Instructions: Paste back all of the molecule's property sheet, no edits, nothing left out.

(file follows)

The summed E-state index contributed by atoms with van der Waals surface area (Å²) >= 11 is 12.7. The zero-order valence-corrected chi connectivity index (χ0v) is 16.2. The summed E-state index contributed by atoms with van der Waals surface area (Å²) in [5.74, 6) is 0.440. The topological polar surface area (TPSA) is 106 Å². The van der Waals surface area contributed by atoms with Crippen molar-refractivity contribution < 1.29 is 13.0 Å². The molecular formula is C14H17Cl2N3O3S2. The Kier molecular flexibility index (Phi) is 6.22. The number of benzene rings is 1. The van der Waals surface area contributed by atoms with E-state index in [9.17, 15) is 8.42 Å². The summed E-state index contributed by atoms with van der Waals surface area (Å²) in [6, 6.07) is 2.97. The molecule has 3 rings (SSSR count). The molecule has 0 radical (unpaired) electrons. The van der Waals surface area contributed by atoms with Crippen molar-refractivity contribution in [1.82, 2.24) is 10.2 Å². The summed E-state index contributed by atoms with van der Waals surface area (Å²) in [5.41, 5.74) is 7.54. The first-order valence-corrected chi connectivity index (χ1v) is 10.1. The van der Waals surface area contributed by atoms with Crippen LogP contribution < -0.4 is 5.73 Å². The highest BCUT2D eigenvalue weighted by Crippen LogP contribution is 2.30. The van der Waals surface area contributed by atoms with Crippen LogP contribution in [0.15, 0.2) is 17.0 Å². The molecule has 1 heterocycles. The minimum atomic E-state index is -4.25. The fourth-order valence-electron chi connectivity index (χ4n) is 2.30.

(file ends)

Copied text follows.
The summed E-state index contributed by atoms with van der Waals surface area (Å²) >= 11 is 12.7. The zero-order valence-corrected chi connectivity index (χ0v) is 16.2. The summed E-state index contributed by atoms with van der Waals surface area (Å²) in [5.74, 6) is 0.440. The topological polar surface area (TPSA) is 106 Å². The van der Waals surface area contributed by atoms with Crippen molar-refractivity contribution < 1.29 is 13.0 Å². The molecular formula is C14H17Cl2N3O3S2. The Kier molecular flexibility index (Phi) is 6.22. The number of benzene rings is 1. The van der Waals surface area contributed by atoms with E-state index in [9.17, 15) is 8.42 Å². The summed E-state index contributed by atoms with van der Waals surface area (Å²) in [6, 6.07) is 2.97. The molecule has 3 rings (SSSR count). The molecule has 0 radical (unpaired) electrons. The van der Waals surface area contributed by atoms with Crippen molar-refractivity contribution in [1.82, 2.24) is 10.2 Å². The summed E-state index contributed by atoms with van der Waals surface area (Å²) in [5.41, 5.74) is 7.54. The first-order valence-corrected chi connectivity index (χ1v) is 10.1. The van der Waals surface area contributed by atoms with Crippen LogP contribution < -0.4 is 5.73 Å². The highest BCUT2D eigenvalue weighted by Crippen LogP contribution is 2.30. The van der Waals surface area contributed by atoms with Crippen LogP contribution in [0.15, 0.2) is 17.0 Å². The molecule has 1 heterocycles. The minimum atomic E-state index is -4.25. The fourth-order valence-electron chi connectivity index (χ4n) is 2.30.